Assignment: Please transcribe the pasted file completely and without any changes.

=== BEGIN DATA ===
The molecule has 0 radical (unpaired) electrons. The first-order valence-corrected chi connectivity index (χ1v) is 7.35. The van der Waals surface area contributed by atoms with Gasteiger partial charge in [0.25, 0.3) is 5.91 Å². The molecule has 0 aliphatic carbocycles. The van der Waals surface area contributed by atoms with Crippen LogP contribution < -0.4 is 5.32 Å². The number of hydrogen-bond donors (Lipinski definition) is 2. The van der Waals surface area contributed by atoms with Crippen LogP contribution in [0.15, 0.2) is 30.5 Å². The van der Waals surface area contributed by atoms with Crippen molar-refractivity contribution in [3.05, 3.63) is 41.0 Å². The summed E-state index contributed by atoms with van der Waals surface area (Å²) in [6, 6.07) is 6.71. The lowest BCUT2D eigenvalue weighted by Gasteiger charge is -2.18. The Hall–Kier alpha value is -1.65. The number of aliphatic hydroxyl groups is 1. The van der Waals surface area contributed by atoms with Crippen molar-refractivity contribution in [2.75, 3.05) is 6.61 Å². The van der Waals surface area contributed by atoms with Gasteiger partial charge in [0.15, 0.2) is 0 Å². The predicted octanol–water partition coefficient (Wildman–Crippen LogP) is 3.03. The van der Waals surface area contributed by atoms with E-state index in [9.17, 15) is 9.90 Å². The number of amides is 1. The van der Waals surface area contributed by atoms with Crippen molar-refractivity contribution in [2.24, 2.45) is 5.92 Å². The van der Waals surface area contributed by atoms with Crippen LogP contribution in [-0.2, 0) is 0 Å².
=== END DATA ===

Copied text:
The molecule has 0 radical (unpaired) electrons. The first-order valence-corrected chi connectivity index (χ1v) is 7.35. The van der Waals surface area contributed by atoms with Gasteiger partial charge in [0.25, 0.3) is 5.91 Å². The molecule has 0 aliphatic carbocycles. The van der Waals surface area contributed by atoms with Crippen LogP contribution < -0.4 is 5.32 Å². The number of hydrogen-bond donors (Lipinski definition) is 2. The van der Waals surface area contributed by atoms with Crippen LogP contribution in [0.15, 0.2) is 30.5 Å². The van der Waals surface area contributed by atoms with Crippen molar-refractivity contribution in [3.05, 3.63) is 41.0 Å². The summed E-state index contributed by atoms with van der Waals surface area (Å²) in [6, 6.07) is 6.71. The lowest BCUT2D eigenvalue weighted by Gasteiger charge is -2.18. The Hall–Kier alpha value is -1.65. The number of aliphatic hydroxyl groups is 1. The van der Waals surface area contributed by atoms with Crippen molar-refractivity contribution in [2.75, 3.05) is 6.61 Å². The van der Waals surface area contributed by atoms with Gasteiger partial charge in [0.15, 0.2) is 0 Å². The predicted octanol–water partition coefficient (Wildman–Crippen LogP) is 3.03. The van der Waals surface area contributed by atoms with E-state index in [9.17, 15) is 9.90 Å². The number of amides is 1. The van der Waals surface area contributed by atoms with Crippen molar-refractivity contribution in [2.24, 2.45) is 5.92 Å². The van der Waals surface area contributed by atoms with Crippen LogP contribution in [-0.2, 0) is 0 Å².